ISIS, also active in Afghanistan, was previously believed to have reached a peak in 2015 and has since declined due to efforts by coalition and Afghan forces. The group did, however, carry out large-scale attacks in 2016, such as a suicide attack in July that killed over 80 Hazara protestors in Kabul and injured hundreds more, and it seems to be gaining new ground. ISIS has established a foothold in the country’s northeast Nangarhar Province, causing division in the community between those in support of the group and those opposed to it. Afghans in the area find themselves caught between ISIS, the Taliban, and international forces. With airstrikes destroying homes and causing civilian casualties, and the inability of the government and Taliban to provide an adequate standard of living, ISIS may be able to increase its presence in the country, further complicating an already complex threat environment.



With a recent attack by ISIS militants in Jowzjan Province, which killed at least six International Committee of the Red Cross (ICRC) employees, and separate raids by both ISIS and the Taliban on February 17, 2017, collectively leaving 22 security personnel dead, it is clear that more needs to be done to create a stable security environment and contain the threat posed by terrorist and insurgent groups.


The Afghan National Defense and Security Forces (ANDSF) suffer high rates of attrition. From January 1 to August 19, 2016, a total of 5,523 ANDSF service members were killed and an additional 9.665 were wounded. With the number of troops depleting, commanders cannot spare troops from the frontlines, and specialized training cannot be provided. Security institutions in the country have also been accused of lacking coordination, committing largescale military payroll fraud, wasting military resources, and enlisting corrupt and unqualified leadership. With the world looking towards Iraq and Syria, Afghanistan has quickly become again a complex and volatile security environment. Under these conditions, it is likely that conflict in Afghanistan will only intensify in 2017.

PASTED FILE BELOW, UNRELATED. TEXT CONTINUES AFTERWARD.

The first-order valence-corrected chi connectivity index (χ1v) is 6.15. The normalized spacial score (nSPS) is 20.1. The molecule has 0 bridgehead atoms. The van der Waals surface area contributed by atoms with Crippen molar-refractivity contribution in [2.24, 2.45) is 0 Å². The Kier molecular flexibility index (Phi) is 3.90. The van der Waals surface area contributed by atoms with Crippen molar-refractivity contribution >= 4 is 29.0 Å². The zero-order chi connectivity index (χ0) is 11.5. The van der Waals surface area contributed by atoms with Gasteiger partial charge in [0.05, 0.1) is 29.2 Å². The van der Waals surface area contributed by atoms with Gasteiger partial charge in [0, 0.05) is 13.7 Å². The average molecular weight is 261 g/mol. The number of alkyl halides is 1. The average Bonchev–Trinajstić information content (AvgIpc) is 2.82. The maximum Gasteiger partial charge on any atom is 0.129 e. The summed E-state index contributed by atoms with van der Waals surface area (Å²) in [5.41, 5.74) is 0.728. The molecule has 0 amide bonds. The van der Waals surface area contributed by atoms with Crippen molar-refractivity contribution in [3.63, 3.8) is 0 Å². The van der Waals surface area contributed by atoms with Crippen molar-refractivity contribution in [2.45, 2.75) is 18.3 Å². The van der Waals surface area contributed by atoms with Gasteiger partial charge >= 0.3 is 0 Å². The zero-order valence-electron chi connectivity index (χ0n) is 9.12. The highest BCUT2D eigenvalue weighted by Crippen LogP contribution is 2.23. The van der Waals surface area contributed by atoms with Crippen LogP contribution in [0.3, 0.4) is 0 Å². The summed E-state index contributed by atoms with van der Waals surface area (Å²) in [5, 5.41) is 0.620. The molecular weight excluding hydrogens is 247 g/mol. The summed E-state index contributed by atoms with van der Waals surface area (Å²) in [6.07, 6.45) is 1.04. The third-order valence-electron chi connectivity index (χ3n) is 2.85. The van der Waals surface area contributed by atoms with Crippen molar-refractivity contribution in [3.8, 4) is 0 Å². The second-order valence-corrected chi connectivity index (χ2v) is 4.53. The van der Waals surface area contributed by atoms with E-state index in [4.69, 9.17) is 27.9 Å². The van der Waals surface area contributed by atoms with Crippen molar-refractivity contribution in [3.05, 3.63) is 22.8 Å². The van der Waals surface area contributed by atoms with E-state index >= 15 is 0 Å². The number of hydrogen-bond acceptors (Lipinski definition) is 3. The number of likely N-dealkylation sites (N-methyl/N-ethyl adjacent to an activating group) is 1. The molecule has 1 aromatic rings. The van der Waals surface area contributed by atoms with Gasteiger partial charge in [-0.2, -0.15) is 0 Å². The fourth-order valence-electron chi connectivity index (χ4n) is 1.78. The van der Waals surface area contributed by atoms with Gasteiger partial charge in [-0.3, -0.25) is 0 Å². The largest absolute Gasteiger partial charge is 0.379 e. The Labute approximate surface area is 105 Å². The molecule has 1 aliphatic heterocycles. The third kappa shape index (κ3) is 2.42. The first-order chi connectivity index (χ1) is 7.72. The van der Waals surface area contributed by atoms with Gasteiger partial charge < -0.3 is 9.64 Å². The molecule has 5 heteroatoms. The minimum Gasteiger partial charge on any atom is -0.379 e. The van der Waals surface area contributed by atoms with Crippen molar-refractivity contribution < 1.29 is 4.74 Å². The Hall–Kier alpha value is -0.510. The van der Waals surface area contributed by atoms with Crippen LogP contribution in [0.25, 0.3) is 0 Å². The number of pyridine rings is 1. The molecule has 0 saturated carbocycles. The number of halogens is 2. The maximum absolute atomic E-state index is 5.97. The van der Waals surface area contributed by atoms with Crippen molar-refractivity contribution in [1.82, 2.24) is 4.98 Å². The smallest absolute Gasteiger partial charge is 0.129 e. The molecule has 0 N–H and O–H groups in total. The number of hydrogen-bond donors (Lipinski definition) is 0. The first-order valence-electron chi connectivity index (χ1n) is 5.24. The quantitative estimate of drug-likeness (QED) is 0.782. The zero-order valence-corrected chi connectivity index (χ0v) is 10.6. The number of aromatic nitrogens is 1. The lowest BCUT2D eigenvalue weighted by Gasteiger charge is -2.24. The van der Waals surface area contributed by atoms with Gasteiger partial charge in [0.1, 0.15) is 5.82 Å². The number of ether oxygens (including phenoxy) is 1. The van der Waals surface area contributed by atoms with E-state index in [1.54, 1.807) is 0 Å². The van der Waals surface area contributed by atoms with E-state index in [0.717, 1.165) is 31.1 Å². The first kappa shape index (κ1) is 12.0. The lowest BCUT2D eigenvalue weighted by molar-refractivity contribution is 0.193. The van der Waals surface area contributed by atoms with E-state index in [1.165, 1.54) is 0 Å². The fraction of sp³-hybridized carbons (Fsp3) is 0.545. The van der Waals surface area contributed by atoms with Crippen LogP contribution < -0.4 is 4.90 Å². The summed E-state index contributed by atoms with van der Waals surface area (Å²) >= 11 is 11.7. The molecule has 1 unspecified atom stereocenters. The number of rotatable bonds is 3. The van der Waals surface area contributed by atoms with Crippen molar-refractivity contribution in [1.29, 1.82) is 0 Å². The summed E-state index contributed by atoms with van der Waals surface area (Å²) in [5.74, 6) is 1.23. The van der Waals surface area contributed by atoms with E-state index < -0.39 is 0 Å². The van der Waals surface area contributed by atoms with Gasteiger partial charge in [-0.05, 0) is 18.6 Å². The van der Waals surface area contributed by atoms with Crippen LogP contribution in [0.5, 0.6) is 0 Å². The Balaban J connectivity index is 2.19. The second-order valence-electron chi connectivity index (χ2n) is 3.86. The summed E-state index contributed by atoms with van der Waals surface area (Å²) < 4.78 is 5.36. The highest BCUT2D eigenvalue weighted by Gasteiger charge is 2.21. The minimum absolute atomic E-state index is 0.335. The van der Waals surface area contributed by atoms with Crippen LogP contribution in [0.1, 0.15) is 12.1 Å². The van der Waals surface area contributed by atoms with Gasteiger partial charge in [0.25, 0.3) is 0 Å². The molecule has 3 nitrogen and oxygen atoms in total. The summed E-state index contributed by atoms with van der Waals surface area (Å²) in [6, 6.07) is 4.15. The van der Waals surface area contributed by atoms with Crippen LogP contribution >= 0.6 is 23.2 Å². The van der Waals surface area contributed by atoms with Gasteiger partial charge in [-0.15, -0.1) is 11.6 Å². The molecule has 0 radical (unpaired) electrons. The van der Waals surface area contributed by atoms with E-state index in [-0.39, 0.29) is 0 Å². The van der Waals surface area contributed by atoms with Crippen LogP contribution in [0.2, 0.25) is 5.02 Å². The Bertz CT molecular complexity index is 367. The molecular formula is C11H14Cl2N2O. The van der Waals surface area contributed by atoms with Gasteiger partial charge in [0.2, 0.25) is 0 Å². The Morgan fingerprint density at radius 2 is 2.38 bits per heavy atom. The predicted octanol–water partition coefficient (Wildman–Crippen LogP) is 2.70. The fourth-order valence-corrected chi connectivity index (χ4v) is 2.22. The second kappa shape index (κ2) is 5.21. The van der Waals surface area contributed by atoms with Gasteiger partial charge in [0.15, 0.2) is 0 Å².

Cover Photo: ANSF Training (2010), by Andy Barnham via Wikimedia. Licensed under CC BY 2.0.

In-text Photo 1: Map of Afghanistan’s Provinces (2005), by Congressional Research Service via Wikimedia. Listed under Public Domain.

In-text Photo 2: Afghan National Police Line-up (2009), by Chad J. McNeeley via WikimediaListed under Public Domain.

Disclaimer: Any views or opinions expressed in articles are solely those of the authors and do not necessarily represent the views of the NATO Association of Canada.

Nabil Bhatia
Nabil is in his final year of study at York University, where he is double majoring in Political Science and Criminology. He is interested in studying global conflict and emerging security issues and their implications on marginalized groups. In his research, he focuses on the rise of armed groups, the proliferation of small arms and light weapons, and the history and geopolitics of the Middle East and Africa. He recently co-authored an academic book chapter on interdisciplinary criminology and transnational crime, and his essay on the perspectives and policy implications of the international War on Drugs was featured in the York University Criminological Review. He is interested in global security consulting and hopes to work with governments to analyze the implications of the rise of global terrorism to help shape domestic policy and law. You can contact Nabil at or connect with him via LinkedIn at